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              Systematic review: worldwide variation in the frequency of coeliac disease and changes over time.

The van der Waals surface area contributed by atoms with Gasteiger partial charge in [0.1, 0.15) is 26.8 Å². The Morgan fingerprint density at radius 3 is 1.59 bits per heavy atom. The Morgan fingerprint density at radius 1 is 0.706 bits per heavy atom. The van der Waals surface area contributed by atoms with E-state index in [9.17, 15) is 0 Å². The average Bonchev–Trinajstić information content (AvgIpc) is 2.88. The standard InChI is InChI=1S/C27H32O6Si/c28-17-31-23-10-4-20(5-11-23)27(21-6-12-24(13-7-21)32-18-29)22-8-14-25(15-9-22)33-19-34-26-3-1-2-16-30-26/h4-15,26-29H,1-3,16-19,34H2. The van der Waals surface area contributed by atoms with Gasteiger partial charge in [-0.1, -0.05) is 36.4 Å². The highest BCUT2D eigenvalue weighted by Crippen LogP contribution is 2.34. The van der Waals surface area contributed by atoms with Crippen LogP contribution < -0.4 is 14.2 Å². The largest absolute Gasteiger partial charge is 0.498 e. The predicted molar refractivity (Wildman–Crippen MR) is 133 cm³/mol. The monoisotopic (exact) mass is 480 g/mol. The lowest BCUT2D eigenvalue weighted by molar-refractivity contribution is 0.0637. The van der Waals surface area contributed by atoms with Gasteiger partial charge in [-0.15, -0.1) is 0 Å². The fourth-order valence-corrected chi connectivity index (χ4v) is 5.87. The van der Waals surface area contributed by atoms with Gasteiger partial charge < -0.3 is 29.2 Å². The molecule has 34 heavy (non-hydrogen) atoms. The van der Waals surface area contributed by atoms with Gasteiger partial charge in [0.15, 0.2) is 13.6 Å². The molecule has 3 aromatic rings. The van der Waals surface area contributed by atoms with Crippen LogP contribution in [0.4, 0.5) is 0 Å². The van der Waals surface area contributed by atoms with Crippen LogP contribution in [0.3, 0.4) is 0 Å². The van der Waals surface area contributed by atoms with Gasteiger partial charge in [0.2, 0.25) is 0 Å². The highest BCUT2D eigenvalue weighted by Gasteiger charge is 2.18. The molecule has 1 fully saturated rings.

Coeliac disease (CD), originally thought to be largely confined to Northern Europe and Australasia and uncommon in North America and the Middle East, is now recognised to be equally common in all these countries. It is still thought to be rare in the Orient and Sub-Saharan Africa. To assess geographical differences and time trends in the frequency of CD. Medline and Embase searches were conducted on 10 November 2012, from 1946 and 1980 respectively, using the key words: coeliac disease or celiac disease + prevalence or incidence or frequency. There were significant intra- and inter-country differences in the prevalence and incidence of CD. Only 24 ethnic Chinese and Japanese patients have been reported in the English literature. Of CD-associated HLA DQ antigens, DQ2 occurs in 5-10% of Chinese and sub-Saharan Africans, compared to 5-20% in Western Europe. DQ8 occurs in 5-10% of English, Tunisians and Iranians, but in <5% of Eastern Europeans, Americans and Asians. The prevalence and incidence of both clinically and serologically diagnosed CD increased in recent years. These geographical and temporal differences seem genuine, although variable indices of suspicion and availability of diagnostic facilities are confounding factors. Coeliac disease is increasing in frequency, with significant geographical differences. Although few cases have been described to date in the Orient and Sub-Saharan Africa, there is a significant prevalence of HLA DQ2 and wheat consumption is of the same order as that in Western Europe. CD may therefore become more common in the future in these countries. © 2013 John Wiley & Sons Ltd.